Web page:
It is suggested that bioavailable testosterone represents the fraction of circulating testosterone that readily enters cells and better reflects the bioactivity of testosterone than does the simple measurement of serum total testosterone. Also, varying levels of SHBG can result in inaccurate measurements of bioavailable testosterone. Decreased SHBG levels can be seen in obesity, hypothyroidism , androgen use, and nephritic syndrome (a form of kidney disease ). Increased levels are seen in cirrhosis , hyperthyroidism , and estrogen use. In these situations, measurement of free testosterone may be more useful.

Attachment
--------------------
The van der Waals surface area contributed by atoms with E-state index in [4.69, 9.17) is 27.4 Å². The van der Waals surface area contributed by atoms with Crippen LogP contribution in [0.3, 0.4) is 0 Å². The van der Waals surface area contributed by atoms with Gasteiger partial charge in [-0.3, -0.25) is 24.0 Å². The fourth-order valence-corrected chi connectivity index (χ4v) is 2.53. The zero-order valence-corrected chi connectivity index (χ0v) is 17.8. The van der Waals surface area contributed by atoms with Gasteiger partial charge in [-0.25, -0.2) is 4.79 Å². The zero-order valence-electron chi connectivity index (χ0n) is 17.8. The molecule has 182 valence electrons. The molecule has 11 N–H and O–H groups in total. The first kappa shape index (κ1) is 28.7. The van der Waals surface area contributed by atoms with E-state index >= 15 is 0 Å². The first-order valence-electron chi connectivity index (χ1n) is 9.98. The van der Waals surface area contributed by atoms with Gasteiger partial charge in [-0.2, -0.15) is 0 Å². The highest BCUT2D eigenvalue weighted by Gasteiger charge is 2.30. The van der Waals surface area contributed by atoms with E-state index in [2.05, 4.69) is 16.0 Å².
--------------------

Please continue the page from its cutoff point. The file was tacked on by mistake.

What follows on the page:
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Now this is a remarkable change if you think about it. The "concentration" of testosterone and estrogen - estradiol is what really counts - changed by 24% from just one lifestyle change. Imagine what could happen as you pile on some of the other Testosterone Increasing Techniques and Estrogen Lowering Strategies that I have mentioned on the web site. There is no reason that you cannot dramatically improve your ratio of testosterone to estradiol (unless you happen to be training for the Olympics with a professional trainer).